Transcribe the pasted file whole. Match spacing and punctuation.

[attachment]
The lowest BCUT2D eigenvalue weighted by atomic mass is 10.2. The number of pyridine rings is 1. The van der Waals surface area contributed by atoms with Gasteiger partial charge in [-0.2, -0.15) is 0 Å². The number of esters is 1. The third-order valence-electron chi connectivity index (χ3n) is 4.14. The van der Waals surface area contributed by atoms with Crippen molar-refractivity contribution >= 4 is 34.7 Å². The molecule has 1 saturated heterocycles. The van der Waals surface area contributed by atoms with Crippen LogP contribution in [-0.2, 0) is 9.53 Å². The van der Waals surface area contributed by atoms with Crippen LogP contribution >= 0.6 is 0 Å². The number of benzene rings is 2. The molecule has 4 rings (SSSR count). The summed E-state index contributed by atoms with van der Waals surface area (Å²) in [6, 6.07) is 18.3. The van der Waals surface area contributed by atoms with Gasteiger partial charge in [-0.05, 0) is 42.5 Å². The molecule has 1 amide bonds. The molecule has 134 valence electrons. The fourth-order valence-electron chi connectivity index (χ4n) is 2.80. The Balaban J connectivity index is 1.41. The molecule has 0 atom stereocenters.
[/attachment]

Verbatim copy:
The lowest BCUT2D eigenvalue weighted by atomic mass is 10.2. The number of pyridine rings is 1. The van der Waals surface area contributed by atoms with Gasteiger partial charge in [-0.2, -0.15) is 0 Å². The number of esters is 1. The third-order valence-electron chi connectivity index (χ3n) is 4.14. The van der Waals surface area contributed by atoms with Crippen molar-refractivity contribution >= 4 is 34.7 Å². The molecule has 1 saturated heterocycles. The van der Waals surface area contributed by atoms with Crippen LogP contribution in [-0.2, 0) is 9.53 Å². The van der Waals surface area contributed by atoms with Crippen LogP contribution >= 0.6 is 0 Å². The number of benzene rings is 2. The molecule has 4 rings (SSSR count). The summed E-state index contributed by atoms with van der Waals surface area (Å²) in [6, 6.07) is 18.3. The van der Waals surface area contributed by atoms with Gasteiger partial charge in [-0.05, 0) is 42.5 Å². The molecule has 1 amide bonds. The molecule has 134 valence electrons. The fourth-order valence-electron chi connectivity index (χ4n) is 2.80. The Balaban J connectivity index is 1.41. The molecule has 0 atom stereocenters.